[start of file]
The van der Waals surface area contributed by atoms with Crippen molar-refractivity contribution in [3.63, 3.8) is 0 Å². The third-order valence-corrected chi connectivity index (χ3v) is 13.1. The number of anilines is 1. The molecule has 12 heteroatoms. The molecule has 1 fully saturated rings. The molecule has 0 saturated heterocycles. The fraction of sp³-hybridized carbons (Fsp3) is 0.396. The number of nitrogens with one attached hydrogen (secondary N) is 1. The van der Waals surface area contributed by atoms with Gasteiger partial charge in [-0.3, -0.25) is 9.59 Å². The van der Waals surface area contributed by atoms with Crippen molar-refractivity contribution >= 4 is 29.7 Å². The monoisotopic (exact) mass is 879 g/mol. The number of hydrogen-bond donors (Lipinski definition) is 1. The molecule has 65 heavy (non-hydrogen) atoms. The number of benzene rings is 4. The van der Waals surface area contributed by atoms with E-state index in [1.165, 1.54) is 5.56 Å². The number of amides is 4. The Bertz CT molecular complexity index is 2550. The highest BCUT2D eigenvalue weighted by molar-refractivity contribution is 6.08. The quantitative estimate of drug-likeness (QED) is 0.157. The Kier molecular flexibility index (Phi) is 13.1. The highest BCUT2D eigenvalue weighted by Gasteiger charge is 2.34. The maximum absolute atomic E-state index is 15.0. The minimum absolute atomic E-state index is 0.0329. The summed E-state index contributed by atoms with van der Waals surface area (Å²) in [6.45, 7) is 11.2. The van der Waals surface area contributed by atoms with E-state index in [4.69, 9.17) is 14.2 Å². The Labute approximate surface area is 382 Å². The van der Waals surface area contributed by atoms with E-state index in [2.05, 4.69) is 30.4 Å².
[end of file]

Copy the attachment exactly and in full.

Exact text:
The van der Waals surface area contributed by atoms with Crippen molar-refractivity contribution in [3.63, 3.8) is 0 Å². The third-order valence-corrected chi connectivity index (χ3v) is 13.1. The number of anilines is 1. The molecule has 12 heteroatoms. The molecule has 1 fully saturated rings. The molecule has 0 saturated heterocycles. The fraction of sp³-hybridized carbons (Fsp3) is 0.396. The number of nitrogens with one attached hydrogen (secondary N) is 1. The van der Waals surface area contributed by atoms with Gasteiger partial charge in [-0.3, -0.25) is 9.59 Å². The van der Waals surface area contributed by atoms with Crippen molar-refractivity contribution >= 4 is 29.7 Å². The monoisotopic (exact) mass is 879 g/mol. The number of hydrogen-bond donors (Lipinski definition) is 1. The molecule has 65 heavy (non-hydrogen) atoms. The number of benzene rings is 4. The van der Waals surface area contributed by atoms with E-state index in [1.165, 1.54) is 5.56 Å². The number of amides is 4. The Bertz CT molecular complexity index is 2550. The highest BCUT2D eigenvalue weighted by molar-refractivity contribution is 6.08. The quantitative estimate of drug-likeness (QED) is 0.157. The Kier molecular flexibility index (Phi) is 13.1. The highest BCUT2D eigenvalue weighted by Gasteiger charge is 2.34. The maximum absolute atomic E-state index is 15.0. The minimum absolute atomic E-state index is 0.0329. The summed E-state index contributed by atoms with van der Waals surface area (Å²) in [6.45, 7) is 11.2. The van der Waals surface area contributed by atoms with E-state index in [4.69, 9.17) is 14.2 Å². The Labute approximate surface area is 382 Å². The van der Waals surface area contributed by atoms with E-state index in [2.05, 4.69) is 30.4 Å².